MITSUBISHI OUTLANDER PHEV REVIEWS | 2018 – 2020 MODEL
Read and compare reviews on the Mitsubishi Outlander PHEV 2018 – 2020 Model from top New Zealand automotive journalists on trusted websites.
2020 Mitsubishi Outlander PHEV VRX – Car Review – the perfect stepping stone
SOURCE: DRIVELIFE | YEAR: 2020 | WORDS: FRED ALVREZ
We’ve always liked the Outlander PHEV at DriveLife – in fact, all of the Outlanders are pretty good, with the PHEV having that plug-in hybrid edge over its siblings.
For the uninitiated, PHEV stands for Plug-in Hybrid Electric Vehicle. Basically it means you have a larger battery pack than a car that’s only a hybrid, and you can plug it in to charge it up. It’s a better system than simply a hybrid car.
With 2020 comes an updated Outlander PHEV; not too much has changed, a tweak here, an addition there. Probably the biggest change visually is an update to the front and mechanically, a move to a 2.4-litre engine, and a slightly bigger battery pack. The outgoing model is rated at 12kW capacity, while the new one is 13.8kW.
Is the Outlander PHEV getting a little dated? Sure it is – looking at exterior and interior pics from the early days of the model, you can see little has changed.
Are there better options? We still get people saying, “I’ll buy a Toyota RAV4 Hybrid”, but they aren’t plug-in, and that’s where the Outlander has it all over the slightly cheaper RAV4. Can the Outlander PHEV still hold its own against its competition – the Kia Niro PHEV or Mini Countryman PHEV?
Mitsubishi Outlander PHEV 2020 Car Review
SOURCE: AA | YEAR: 2019 | WORDS: AA Motoring
You’ll meet plenty of people who won’t buy an electric car, and wouldn’t consider a plug-in hybrid because the tech ‘isn’t yet perfect’.
This could be because batteries improve all the time, they worry that materials are scarce, or that battery recycling isn’t sorted yet. But let’s face it, if you never bought anything that smacked of modern tech unless it was perfect, you wouldn’t have any car, any TV, any cell phone – because they continue to get better. None of it is perfect at this precise moment, even at the priciest end of the market. If it was, businesses would go bust right and left, for no one would ever need to replace anything.
Any purchase is a compromise between the best you can get to fulfill your wants and desires, at the amount you can afford to pay.
And with that out of the way, let’s just say that a plug-in hybrid could be the best compromise between the internal combustion engine and the new wave of propulsion methods that avoid burning fossil fuels as much as possible.
Petrol is pricey, diesel isn’t exactly free, and so far electricity brings range concerns, if not during the daily commute, certainly the moment you want to go on holiday without planning your trip entirely around the growing – but still sparse in places – network of high-speed charging devices.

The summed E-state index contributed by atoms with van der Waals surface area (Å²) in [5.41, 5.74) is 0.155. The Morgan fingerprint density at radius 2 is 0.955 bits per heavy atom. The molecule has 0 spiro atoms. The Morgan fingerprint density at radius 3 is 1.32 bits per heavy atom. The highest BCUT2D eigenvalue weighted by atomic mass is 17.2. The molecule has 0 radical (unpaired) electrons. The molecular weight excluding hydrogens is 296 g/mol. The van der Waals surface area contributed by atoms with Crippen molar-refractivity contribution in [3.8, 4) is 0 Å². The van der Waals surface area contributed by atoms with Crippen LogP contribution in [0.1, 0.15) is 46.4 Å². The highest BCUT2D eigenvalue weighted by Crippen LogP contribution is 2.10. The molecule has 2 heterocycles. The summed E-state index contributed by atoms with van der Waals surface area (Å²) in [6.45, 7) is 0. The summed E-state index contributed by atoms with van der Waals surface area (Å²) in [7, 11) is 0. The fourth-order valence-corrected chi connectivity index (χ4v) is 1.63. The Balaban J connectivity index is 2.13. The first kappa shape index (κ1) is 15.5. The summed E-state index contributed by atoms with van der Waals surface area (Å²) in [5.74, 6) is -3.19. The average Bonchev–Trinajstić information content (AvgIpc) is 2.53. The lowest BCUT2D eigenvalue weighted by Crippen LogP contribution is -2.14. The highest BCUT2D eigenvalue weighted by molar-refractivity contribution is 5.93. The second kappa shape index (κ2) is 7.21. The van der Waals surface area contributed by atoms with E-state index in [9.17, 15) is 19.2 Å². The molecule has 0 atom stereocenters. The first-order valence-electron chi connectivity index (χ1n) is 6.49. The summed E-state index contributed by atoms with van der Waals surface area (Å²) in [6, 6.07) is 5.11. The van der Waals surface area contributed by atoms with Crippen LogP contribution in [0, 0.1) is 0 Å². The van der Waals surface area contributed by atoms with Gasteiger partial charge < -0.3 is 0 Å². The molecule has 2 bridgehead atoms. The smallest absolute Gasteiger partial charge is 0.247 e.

PHEV VRX 4WD – Car Review – The understated Eco SUV
SOURCE: DRIVELIFE | YEAR: 2018 | WORDS: JOHN GALVIN (JSG) | PHOTOS: JOHN GALVIN (JSG)
Due to some schedule changes, we got the opportunity to be the first in New Zealand to test out the new Mitsubishi Outlander PHEV VRX.
It was due for us later in the year and was a vehicle I was looking forward to as the previous model had seen many good reviews and customer feedback.
Would the new VRX improve on the previous model?
There are two Outlander Phev models available in New Zealand. The Outlander Phev XLS 4WD which starts at $60,990 plus on road costs, and the top of the range model the Outlander Phev VRX 4WD which is on special right now at $55,990 plus on road costs.
Both models share the same drive system and engine, a 2.0-litre DOHC MIVEC Petrol engine that is combined with a Twin motor 4WD hydrive system. The available power is 88kW and torque is 189Nm.
Both of these models are pretty well equipped with the main difference between them being that the VRX comes with leather heated and power assisted seats, LED headlights and LED high beam, power tailgate, front & rear parking sensors, blind spot warning, lane change assist, multi around view monitor, rear cross traffic alert and ultra mis-acceleration mitigation system.
Mitsubishi Outlander PHEV: The quiet performer
SOURCE: DRIVEN | YEAR: 2018 | WORDS: TONY VERDON | PHOTOS: MITSUBISHI NZ
It’s the quiet performer in New Zealand’s EV marketplace — since 2014 Mitsubishi has been selling shedloads of Outlander PHEV SUVs, with little fanfare
Until the end of last year, Mitsubishi New Zealand had sold 500 Outlander PHEVs, making it this country’s biggest-selling pure electric or plug-in hybrid vehicle. That means 45 per cent of all EVs or plug-in vehicles sold new in New Zealand have been Outlander PHEVs.
Though the Outlander PHEV has had upgrades since its introduction here four years ago, including the ability to recharge on a fast-charging station and to run in pure electric mode, the PHEV hybrid retains the same powertrain, transmission and core as the model introduced.
In the intervening four years the competition has increased as more manufacturers have rushed to offer either hybrids or EVs of their own.
Meanwhile Mitsubishi, a motor company that has always been an engineering rather than marketing focused-vehicle manufacturer, has sold more than 100,000 of the practical PHEV plug-in Outlander SUVs across the world.
Driven recently had the chance of driving the Outlander PHEV in some of the most extreme winter conditions on the planet, high in the mountains of Norway.